I also enjoyed this article yesterday about Decision Fatigue on, and your post seemed to be a great addition. Thanks for the encouragement!!

    • Trey Morrison says:

      WOW Laurie, that was a great article. I’ve been contemplating it for 2 days now. Thank You. I’m glad you like the blog and as to moving abroad I am now living back in the US myself. But I’m working on a book about how to internationalize yourself without leaving the country. I think there are a lot of people who are interested in expanding their international horizons, for safety reasons and just for fun that are not in a place to actually move out of the country. So I want to help them with it.

  4. Gm Burns says:

    Really like everything yall have to say here, great advice and insights.

  5. I just discovered you tonight via Chris Martenson. So far I really like your style and perspective. I too hope you will keep blogging, I’ll sure keep reading. Very interested in internationalizing, as you say. Married to a German. :+)

    • Trey says:

      Chris Martenson was an inspiration for me years ago. When I first moved to Panama I was introduced to “The Crash Course” Awesome stuff. Thanks for the comment and encouragement.

    • Trey Morrison says:

      Hey Sharon, I just checked out your site! Great music. You have a lovely voice!

  6. I am late to see your material but like it very much. I am excited about your book on going international…how soon will it be out? Thanks so much!

  7. Catherine says:

    Love your blog. My husband, two children and I sold our house in the U.S. And moved to Belgium one year ago. It has been a fantastic experience. We are planning on moving back to the U.S. sometime over the next year. Feeling quite certain economic calamity is on the horizon I find myself continually asking: Where can we go and ‘be free’ and safe. The main reason we are leaving Belgium is because we feel neither free or safe. Not free bc the govt regulates every aspect of income and production and not safe because there is zero right to bear arms. When calamity strikes Europe will quickly be a victim of mob rule and the innocents will have no means of self defense.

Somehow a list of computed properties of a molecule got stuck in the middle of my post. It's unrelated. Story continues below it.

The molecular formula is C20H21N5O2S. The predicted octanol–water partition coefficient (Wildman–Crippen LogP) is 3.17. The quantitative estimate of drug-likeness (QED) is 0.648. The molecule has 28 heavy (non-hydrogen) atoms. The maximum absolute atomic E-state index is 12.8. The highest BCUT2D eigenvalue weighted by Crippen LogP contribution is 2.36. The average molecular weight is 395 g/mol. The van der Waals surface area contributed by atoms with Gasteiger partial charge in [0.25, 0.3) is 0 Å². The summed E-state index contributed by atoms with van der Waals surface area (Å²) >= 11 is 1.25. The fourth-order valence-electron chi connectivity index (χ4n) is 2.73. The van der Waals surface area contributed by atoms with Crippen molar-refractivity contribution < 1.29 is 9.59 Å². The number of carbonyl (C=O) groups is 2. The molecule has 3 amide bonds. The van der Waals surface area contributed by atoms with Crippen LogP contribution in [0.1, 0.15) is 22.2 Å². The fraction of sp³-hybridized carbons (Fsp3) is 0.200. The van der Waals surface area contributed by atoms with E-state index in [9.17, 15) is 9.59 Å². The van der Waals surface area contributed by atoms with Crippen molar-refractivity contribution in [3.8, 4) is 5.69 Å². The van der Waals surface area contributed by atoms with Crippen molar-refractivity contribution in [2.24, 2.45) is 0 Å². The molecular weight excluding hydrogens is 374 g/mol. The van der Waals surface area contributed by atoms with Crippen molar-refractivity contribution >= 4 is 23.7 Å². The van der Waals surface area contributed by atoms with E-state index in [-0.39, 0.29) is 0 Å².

We have family in Texas and are considering moving there but I would be interested in your thoughts. Thanks!

    • Trey Morrison says:

      Catherine, thanks for writing. I have also moved back to the US for awhile. We live in a small town in the Appalachian mountains where almost everyone we know has gardens, bees, chickens and guns. So as far as living in the US I feel this area is pretty resilient. The mountain people have a culture of living off the land that is still pretty in tact. That being said we are actively working on our resilient community in Panama so as to have options. As things move forward we will keep everyone informed about opportunities to get involved.

  8. Nearingmannon1 says:

    Rah    Rah   TREY!!!!     You   Are   Exactly   what I’ve Needed!!!       Thank You….Mannon Nearing